I am a walker — to a degree I've been told is "annoying."
Whether I'm trekking through three neighbourhoods to get to Trader Joe's, or convincing the girls that our pregame spot isn't that far from the bar, if it's an under an hour walk — I'm game.
I never gave much thought (or credit) to this habit until a consultation with my acupuncturist confirmed I might be on to something.
During my pre-cupping session, the specialist was reviewing my health history when she inquired about my fitness program. With my tail between my legs, I shamefully confessed to falling off the gym bandwagon — a busy schedule being my excuse.
She responded, "Well, do you walk when you can?"
Surprised, I shared my routine of exiting the subway 2/3rds of the way home just to walk the rest, and how my boyfriend always rolls his eyes when I say, "I don't care if it's cold — let's skip the cab."
Her reply prompted an epiphany moment: "Don't discredit this as exercise. Walking can be very meditative, too."
For me, walking isn't only a means of getting from point A to point B; it feels good and that means a lot more than I realised.
Fresh air (even NYC-grade oxygen) mixed with syncing my steps to the beat of my favourite songs, or getting lost in a podcast, helps me ease feelings of anxiety — a special shoutout to the mood-elevating endorphins that contribute to clearing my overactive mind, too.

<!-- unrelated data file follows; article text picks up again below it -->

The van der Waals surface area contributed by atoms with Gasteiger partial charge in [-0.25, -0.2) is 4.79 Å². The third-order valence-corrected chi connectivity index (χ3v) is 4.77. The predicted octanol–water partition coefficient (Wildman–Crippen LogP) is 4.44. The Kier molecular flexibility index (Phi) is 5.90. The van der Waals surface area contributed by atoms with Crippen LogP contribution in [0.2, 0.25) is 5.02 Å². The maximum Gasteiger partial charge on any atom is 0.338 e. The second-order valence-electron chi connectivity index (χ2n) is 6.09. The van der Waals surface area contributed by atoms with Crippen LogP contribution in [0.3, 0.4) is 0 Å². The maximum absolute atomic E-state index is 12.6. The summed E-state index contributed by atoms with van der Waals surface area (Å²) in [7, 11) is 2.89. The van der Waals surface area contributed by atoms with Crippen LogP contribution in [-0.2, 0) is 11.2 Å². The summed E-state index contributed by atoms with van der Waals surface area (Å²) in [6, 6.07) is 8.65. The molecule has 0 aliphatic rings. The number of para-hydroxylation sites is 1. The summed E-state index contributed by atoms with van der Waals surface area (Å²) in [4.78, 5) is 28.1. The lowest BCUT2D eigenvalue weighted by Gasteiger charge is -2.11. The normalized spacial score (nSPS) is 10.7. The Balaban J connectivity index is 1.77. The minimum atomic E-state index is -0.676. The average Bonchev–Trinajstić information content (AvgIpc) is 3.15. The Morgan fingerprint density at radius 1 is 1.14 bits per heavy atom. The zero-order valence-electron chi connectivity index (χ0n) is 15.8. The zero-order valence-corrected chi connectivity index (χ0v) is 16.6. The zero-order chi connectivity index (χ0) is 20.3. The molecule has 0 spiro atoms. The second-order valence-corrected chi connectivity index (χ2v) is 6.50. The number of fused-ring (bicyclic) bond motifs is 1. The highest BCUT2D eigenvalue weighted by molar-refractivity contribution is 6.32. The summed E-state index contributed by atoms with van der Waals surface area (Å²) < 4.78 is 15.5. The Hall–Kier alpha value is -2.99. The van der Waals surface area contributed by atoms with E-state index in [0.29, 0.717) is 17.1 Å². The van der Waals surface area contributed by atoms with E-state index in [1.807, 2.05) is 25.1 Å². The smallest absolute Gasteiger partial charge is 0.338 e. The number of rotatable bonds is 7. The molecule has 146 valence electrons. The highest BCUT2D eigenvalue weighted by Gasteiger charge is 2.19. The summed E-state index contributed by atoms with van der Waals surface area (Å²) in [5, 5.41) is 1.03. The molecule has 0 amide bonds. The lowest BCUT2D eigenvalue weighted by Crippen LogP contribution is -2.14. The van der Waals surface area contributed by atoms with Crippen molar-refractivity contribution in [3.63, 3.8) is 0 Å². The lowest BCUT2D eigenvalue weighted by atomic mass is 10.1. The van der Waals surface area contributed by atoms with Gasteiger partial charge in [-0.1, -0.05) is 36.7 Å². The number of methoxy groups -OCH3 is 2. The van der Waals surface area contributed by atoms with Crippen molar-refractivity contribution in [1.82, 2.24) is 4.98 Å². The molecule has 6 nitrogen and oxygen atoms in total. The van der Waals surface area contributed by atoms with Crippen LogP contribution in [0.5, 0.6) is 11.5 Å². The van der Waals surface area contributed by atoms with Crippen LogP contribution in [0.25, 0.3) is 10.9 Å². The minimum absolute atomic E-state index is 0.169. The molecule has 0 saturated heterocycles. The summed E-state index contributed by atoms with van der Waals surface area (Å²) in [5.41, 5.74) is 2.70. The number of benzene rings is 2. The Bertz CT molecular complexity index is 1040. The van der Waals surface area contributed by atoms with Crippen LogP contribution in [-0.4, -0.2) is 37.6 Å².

Manhattan and I are now on a deeply personal level beyond GoogleMaps.
Mentally fulfiled, my therapeutic strolls might just be advancing my physical well-being, too.
Harvard Health Publishing went as far as to say walking could be "your best health insurance." Their reasons: the activity promotes a strong immune system and joints, reduces cravings, and fights the effects of weight-promoting genes, as well as improves memory and cardiovascular health.
Above all, walking everywhere taught me the importance of listening to my body.
Now, instead of beating myself up when my gym dedication wavers, I celebrate the less obvious self-care acts.
I've learned that doing what feels right could benefit my all-around health more than I ever knew.